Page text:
CORINTH, N.Y. (NEWS10) – Senator Chuck Schumer released a report showing thousands of areas with no cell service in Upstate New York earlier this week.
If you try to dial 911 on a cell phone here in Corinth, you won’t be able to get a signal, but that can become a problem when you’re in an emergency.
“This is the remnants of the garage,” Beatrice Mosher said.
As Beatrice Mosher looks through her photo album, she’s reminded of what happened to her and her husband Howard five years ago, when Tropical Storm Irene came rolling through.
“All of a sudden we lost our power,” Howard said.
The Moshers didn’t think too much of it until…
“Beatrice sat there and she says boy I smell something that’s awfully hot.”
Howard couldn’t find anything wrong until he opened the cellar door.
“It looked like fireworks down there. It was sparks flying all over.”
He went downstairs to try to turn the breaker off but when he did, he was shocked and thrown about 12 feet away.
“That threw me against that furnace just like I was a little doll.”
Howard knew he had to do something.
“Get the fire company here or we’re going to lose everything.”
They went inside their garage, only to find two to three feet of flames spread throughout the building.
Beatrice touched some metal and was shocked too, thrown 20 feet onto their driveway.
“I thought I was going to die right there and I felt terrible because I said if I die he’s going to be all alone right here,” Beatrice said.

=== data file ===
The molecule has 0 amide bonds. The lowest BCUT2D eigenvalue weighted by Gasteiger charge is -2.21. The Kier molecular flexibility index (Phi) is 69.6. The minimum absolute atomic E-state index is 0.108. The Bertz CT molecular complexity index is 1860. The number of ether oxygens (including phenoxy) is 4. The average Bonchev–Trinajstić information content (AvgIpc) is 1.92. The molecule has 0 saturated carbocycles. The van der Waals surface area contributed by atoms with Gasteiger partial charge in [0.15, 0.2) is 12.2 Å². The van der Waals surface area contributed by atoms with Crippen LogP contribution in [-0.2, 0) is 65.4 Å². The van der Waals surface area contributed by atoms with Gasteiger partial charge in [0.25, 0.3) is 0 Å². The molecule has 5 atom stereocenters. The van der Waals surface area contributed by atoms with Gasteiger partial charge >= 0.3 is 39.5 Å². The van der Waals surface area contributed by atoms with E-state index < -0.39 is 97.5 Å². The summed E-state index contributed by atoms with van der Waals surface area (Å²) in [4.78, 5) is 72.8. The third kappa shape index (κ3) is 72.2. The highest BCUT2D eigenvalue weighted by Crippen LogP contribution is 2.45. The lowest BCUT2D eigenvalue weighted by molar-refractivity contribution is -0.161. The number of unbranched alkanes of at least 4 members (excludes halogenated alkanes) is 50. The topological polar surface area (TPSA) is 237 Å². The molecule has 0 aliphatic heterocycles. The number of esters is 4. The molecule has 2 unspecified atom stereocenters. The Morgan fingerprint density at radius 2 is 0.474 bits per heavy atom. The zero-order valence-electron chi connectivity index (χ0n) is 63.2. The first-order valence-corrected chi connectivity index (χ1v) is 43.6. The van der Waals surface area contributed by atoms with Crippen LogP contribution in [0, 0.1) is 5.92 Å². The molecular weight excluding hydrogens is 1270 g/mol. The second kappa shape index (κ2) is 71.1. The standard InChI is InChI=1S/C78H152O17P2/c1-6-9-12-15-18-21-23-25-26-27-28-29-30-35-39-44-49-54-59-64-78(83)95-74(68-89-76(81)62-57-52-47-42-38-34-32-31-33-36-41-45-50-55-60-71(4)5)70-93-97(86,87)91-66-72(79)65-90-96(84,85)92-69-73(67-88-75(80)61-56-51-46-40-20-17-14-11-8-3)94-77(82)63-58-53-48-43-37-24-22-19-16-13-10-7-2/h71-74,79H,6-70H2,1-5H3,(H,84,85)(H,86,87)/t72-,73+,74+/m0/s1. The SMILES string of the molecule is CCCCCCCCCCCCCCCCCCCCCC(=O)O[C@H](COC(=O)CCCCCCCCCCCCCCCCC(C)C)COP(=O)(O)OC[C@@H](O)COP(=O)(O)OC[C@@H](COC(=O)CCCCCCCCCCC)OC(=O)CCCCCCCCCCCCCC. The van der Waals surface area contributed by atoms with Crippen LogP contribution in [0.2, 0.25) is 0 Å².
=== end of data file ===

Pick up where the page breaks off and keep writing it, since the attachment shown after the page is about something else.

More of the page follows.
The Moshers were determined, with no power and no phone, Howard decided he had to drive his pickup truck through the garage door.
“I’m standing over there with this big bone here and he says are you okay and I said yes, go.”
Howard had to drive a mile away to call 911 on his cousin’s landline. Something he says he should have never had to do in the first place.
“Minutes matter, seconds matter in an emergency,” Saratoga County Director of Emergency Services Carl Zeilman said.
Senator Chuck Schumer says he knows this, releasing a report showing Saratoga County with the third most cell phone dead zones in upstate New York.
The county’s director of emergency services says they’ve tried to fix this problem in the past.
“We have the infrastructure in place that we’ve offered to the cell phone carriers.”
He hopes Sen. Schumer passing this data along to carriers will be that driving force.
Until that day comes, the Moshers will still worry something bad will happen again.
“We could have died in that cellar and nobody knew what happened to us,” Beatrice said.
Now there are more than 4,000 dead zones across Upstate New York.